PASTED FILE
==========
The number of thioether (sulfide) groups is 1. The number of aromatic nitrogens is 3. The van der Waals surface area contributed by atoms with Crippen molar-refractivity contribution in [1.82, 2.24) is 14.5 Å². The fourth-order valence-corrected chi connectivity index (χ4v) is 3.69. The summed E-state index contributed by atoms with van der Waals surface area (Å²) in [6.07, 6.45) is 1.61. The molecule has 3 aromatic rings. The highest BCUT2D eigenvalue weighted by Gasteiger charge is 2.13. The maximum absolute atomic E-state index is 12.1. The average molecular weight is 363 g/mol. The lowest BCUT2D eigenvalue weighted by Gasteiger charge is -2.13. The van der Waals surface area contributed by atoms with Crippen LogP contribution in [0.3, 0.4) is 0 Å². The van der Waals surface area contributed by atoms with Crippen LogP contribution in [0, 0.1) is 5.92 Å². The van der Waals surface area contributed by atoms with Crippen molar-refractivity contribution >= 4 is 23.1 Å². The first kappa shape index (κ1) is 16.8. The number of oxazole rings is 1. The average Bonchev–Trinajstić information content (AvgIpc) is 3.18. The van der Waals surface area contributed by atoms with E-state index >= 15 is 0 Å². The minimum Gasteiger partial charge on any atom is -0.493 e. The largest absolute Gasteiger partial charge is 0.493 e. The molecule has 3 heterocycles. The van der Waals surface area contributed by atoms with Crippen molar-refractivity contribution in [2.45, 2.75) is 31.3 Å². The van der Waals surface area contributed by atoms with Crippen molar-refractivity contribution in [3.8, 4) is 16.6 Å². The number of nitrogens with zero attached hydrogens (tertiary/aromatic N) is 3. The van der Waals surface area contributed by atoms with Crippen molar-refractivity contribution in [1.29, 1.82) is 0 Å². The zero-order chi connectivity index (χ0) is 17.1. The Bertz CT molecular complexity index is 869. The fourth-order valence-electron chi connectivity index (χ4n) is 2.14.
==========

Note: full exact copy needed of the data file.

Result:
The number of thioether (sulfide) groups is 1. The number of aromatic nitrogens is 3. The van der Waals surface area contributed by atoms with Crippen molar-refractivity contribution in [1.82, 2.24) is 14.5 Å². The fourth-order valence-corrected chi connectivity index (χ4v) is 3.69. The summed E-state index contributed by atoms with van der Waals surface area (Å²) in [6.07, 6.45) is 1.61. The molecule has 3 aromatic rings. The highest BCUT2D eigenvalue weighted by Gasteiger charge is 2.13. The maximum absolute atomic E-state index is 12.1. The average molecular weight is 363 g/mol. The lowest BCUT2D eigenvalue weighted by Gasteiger charge is -2.13. The van der Waals surface area contributed by atoms with Crippen LogP contribution in [0.3, 0.4) is 0 Å². The van der Waals surface area contributed by atoms with Crippen LogP contribution in [0, 0.1) is 5.92 Å². The van der Waals surface area contributed by atoms with Crippen molar-refractivity contribution >= 4 is 23.1 Å². The first kappa shape index (κ1) is 16.8. The number of oxazole rings is 1. The average Bonchev–Trinajstić information content (AvgIpc) is 3.18. The van der Waals surface area contributed by atoms with E-state index >= 15 is 0 Å². The minimum Gasteiger partial charge on any atom is -0.493 e. The largest absolute Gasteiger partial charge is 0.493 e. The molecule has 3 heterocycles. The van der Waals surface area contributed by atoms with Crippen molar-refractivity contribution in [2.45, 2.75) is 31.3 Å². The van der Waals surface area contributed by atoms with Crippen molar-refractivity contribution in [3.8, 4) is 16.6 Å². The number of nitrogens with zero attached hydrogens (tertiary/aromatic N) is 3. The van der Waals surface area contributed by atoms with Crippen molar-refractivity contribution in [1.29, 1.82) is 0 Å². The zero-order chi connectivity index (χ0) is 17.1. The Bertz CT molecular complexity index is 869. The fourth-order valence-electron chi connectivity index (χ4n) is 2.14.